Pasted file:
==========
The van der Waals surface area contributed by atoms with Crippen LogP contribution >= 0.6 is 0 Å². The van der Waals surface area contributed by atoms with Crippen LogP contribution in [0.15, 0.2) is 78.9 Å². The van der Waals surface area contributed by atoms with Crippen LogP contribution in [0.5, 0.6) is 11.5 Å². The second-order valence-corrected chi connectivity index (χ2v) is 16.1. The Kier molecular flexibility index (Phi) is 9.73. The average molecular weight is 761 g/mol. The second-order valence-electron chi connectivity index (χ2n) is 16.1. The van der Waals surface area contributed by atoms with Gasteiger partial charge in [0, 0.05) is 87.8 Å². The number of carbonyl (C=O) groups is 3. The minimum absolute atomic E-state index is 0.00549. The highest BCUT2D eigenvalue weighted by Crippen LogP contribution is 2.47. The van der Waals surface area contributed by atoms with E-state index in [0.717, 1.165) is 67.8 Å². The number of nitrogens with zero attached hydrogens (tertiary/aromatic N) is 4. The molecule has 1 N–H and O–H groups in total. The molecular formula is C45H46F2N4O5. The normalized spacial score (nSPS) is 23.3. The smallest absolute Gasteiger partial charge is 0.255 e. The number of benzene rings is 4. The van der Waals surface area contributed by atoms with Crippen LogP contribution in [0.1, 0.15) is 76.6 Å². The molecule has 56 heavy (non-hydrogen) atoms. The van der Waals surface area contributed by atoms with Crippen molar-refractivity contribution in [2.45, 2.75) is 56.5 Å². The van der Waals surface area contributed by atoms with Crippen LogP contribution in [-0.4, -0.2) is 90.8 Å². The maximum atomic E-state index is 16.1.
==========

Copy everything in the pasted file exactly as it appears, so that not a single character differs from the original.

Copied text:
The van der Waals surface area contributed by atoms with Crippen LogP contribution >= 0.6 is 0 Å². The van der Waals surface area contributed by atoms with Crippen LogP contribution in [0.15, 0.2) is 78.9 Å². The van der Waals surface area contributed by atoms with Crippen LogP contribution in [0.5, 0.6) is 11.5 Å². The second-order valence-corrected chi connectivity index (χ2v) is 16.1. The Kier molecular flexibility index (Phi) is 9.73. The average molecular weight is 761 g/mol. The second-order valence-electron chi connectivity index (χ2n) is 16.1. The van der Waals surface area contributed by atoms with Gasteiger partial charge in [0, 0.05) is 87.8 Å². The number of carbonyl (C=O) groups is 3. The minimum absolute atomic E-state index is 0.00549. The highest BCUT2D eigenvalue weighted by Crippen LogP contribution is 2.47. The van der Waals surface area contributed by atoms with E-state index in [0.717, 1.165) is 67.8 Å². The number of nitrogens with zero attached hydrogens (tertiary/aromatic N) is 4. The molecule has 1 N–H and O–H groups in total. The molecular formula is C45H46F2N4O5. The normalized spacial score (nSPS) is 23.3. The smallest absolute Gasteiger partial charge is 0.255 e. The number of benzene rings is 4. The van der Waals surface area contributed by atoms with Crippen LogP contribution in [0.1, 0.15) is 76.6 Å². The molecule has 56 heavy (non-hydrogen) atoms. The van der Waals surface area contributed by atoms with Crippen molar-refractivity contribution in [2.45, 2.75) is 56.5 Å². The van der Waals surface area contributed by atoms with Crippen LogP contribution in [-0.4, -0.2) is 90.8 Å². The maximum atomic E-state index is 16.1.